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February 10, 2013

What’s the deal with ‘the cloud?’

NORMAN — Wow, it’s been a while since I’ve seen a more over-hyped, yet lesser-understood term in the world of computing than “cloud.” What is “the cloud,” anyway, and why am I supposed to want one?

“The cloud,” is a term derived from the phrase “cloud computing,” a concept that has been around for at least 50 years in the field of computer networking. Somewhat related to “grid” computing, “utility” computing and “cluster” computing, cloud computing is a re-hash of the idea that, if you can tie many computers together (a network) and have them all work together on the same project, you can have a very powerful system with redundant resources that can be used by many people.

In this context, when you hear the term “cloud,” think “Internet,” because that’s what the cloud will be for most people. There are “private clouds,” vast networks of thousands of common-purpose computers owned and used by large businesses or government institutions, but, for most folks, their cloud will be a “public” cloud comprised of multiple interconnected computers, made available by a service provider to the general public and accessed via the Internet.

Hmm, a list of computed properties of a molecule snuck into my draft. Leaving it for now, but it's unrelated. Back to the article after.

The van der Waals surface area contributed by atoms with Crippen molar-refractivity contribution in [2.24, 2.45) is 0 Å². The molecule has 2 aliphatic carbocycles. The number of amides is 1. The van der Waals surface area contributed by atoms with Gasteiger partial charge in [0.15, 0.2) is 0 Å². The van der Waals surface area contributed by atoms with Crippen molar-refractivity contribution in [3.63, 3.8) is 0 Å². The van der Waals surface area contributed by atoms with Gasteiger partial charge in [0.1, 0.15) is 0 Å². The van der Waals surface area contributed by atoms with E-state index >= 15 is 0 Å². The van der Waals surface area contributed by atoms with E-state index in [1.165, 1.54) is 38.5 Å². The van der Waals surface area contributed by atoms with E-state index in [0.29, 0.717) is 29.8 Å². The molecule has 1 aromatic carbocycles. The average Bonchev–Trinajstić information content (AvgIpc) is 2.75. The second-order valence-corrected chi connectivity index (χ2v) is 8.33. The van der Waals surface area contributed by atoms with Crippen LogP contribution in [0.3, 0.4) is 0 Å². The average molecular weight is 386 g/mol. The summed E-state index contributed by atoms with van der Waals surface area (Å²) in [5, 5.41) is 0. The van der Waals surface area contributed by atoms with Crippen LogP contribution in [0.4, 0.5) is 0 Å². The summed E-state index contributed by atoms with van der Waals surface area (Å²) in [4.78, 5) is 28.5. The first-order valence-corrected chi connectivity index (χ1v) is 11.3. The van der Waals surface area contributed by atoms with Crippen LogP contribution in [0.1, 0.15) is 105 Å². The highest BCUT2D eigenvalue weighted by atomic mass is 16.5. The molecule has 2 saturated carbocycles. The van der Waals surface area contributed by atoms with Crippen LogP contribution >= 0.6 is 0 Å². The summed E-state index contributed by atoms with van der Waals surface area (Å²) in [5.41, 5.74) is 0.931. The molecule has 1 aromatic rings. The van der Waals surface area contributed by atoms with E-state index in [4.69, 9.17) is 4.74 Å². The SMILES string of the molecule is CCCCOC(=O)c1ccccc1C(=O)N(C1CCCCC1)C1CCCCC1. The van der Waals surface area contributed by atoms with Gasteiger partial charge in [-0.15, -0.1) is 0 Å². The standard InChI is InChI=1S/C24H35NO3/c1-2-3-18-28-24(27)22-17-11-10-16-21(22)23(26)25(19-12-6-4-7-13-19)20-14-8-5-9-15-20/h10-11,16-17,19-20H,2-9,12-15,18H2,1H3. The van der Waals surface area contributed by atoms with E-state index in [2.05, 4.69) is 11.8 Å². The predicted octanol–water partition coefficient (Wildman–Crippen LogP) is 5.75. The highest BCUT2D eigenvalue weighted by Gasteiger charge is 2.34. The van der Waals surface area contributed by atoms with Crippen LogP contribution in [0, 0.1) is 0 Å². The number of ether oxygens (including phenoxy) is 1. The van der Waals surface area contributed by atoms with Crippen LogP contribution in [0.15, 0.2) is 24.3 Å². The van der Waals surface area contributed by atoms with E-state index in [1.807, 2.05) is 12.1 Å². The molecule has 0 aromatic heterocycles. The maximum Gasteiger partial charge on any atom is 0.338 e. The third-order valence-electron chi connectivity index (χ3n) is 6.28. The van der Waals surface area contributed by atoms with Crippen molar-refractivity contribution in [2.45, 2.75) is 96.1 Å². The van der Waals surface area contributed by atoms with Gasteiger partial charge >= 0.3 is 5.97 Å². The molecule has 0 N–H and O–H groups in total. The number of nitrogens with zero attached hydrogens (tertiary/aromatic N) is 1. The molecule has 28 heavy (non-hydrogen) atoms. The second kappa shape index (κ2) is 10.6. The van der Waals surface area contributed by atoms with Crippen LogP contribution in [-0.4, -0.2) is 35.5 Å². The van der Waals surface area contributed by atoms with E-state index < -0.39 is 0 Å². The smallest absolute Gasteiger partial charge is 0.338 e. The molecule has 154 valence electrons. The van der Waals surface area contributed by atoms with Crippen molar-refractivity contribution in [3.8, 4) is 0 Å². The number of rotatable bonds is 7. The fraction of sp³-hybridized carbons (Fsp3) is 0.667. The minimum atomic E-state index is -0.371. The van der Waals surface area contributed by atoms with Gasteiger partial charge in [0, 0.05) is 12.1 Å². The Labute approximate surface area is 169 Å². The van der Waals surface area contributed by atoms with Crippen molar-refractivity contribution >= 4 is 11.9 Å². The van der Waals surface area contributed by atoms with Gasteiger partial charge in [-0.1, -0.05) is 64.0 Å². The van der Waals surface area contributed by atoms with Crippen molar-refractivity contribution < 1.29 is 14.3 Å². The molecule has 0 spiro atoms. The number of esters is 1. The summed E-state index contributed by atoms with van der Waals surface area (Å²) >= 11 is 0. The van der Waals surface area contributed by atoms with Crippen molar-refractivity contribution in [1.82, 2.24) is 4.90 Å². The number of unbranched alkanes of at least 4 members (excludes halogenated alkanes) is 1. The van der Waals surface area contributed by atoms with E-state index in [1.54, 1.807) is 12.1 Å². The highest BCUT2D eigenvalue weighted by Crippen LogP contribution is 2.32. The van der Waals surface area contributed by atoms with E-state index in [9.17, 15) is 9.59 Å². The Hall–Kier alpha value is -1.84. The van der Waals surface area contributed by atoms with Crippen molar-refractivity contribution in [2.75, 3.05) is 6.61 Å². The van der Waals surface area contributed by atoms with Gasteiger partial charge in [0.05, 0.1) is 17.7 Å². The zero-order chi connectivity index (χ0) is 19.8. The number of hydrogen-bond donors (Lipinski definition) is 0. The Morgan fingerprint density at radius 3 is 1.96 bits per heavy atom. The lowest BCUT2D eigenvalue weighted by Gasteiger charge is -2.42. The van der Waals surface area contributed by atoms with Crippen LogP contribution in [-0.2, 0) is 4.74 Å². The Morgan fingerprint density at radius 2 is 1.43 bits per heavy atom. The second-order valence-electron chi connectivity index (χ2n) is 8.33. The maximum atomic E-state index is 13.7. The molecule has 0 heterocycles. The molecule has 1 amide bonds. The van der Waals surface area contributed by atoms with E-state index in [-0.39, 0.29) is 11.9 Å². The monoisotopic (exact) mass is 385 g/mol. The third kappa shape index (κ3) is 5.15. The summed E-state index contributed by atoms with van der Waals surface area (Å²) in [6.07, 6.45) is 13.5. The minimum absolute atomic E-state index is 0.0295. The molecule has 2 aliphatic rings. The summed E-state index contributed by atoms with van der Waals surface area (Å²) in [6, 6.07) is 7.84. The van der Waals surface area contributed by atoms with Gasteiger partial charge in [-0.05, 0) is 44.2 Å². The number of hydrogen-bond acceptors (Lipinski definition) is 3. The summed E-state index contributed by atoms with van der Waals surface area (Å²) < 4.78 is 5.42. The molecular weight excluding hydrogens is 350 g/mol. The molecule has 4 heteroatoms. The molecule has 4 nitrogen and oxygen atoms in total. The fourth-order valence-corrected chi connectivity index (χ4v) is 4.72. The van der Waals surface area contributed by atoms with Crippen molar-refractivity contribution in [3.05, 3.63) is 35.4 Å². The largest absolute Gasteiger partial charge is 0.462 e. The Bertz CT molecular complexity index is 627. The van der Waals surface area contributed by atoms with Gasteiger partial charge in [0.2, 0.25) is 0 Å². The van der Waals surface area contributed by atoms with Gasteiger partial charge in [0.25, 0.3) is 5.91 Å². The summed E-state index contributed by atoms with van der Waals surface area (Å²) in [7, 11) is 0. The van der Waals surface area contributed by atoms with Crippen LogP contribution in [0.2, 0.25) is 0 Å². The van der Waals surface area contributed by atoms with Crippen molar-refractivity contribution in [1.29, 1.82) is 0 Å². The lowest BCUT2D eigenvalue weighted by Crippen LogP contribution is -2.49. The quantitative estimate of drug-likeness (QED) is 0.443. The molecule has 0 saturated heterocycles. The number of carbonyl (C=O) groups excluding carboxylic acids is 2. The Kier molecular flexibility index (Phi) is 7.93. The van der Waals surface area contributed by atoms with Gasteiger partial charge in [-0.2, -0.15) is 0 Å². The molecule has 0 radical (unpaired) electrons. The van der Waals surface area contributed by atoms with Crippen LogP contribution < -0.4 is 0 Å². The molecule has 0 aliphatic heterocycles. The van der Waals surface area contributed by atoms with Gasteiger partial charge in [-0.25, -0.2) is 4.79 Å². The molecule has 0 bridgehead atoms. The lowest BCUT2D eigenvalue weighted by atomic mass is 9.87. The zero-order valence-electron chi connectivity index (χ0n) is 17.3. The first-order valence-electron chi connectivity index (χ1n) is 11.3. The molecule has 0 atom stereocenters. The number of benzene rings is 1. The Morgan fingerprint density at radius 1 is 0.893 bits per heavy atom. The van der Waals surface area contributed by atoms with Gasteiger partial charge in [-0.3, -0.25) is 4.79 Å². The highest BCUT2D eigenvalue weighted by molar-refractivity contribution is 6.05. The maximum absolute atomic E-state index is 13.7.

Why “cloud,” though? Why are these special-purpose computer networks called “clouds,” anyway? Why aren’t they called “trees,” or “webs” (hmmm), or “48 Fords?” Why “clouds?”

Nobody really knows, for sure, except that clouds (up in the sky) are large, fuzzy objects that are constantly changing shape. This is a pretty good analogy for computer clouds, in that computers are regularly being added, subtracted and moved around to suit whatever task is at hand.

Information “in the cloud” moves around from machine to machine, and is usually in many places at once, depending on whatever is required at the time. Like a living organism, old cells (computers) die off and are replaced by new cells in order to keep the whole thing going and sustain whatever information has been put there. Cloud computing is a brainiac concept, for sure, but, through brilliant programming and constant maintenance, it works; at least, most of the time.

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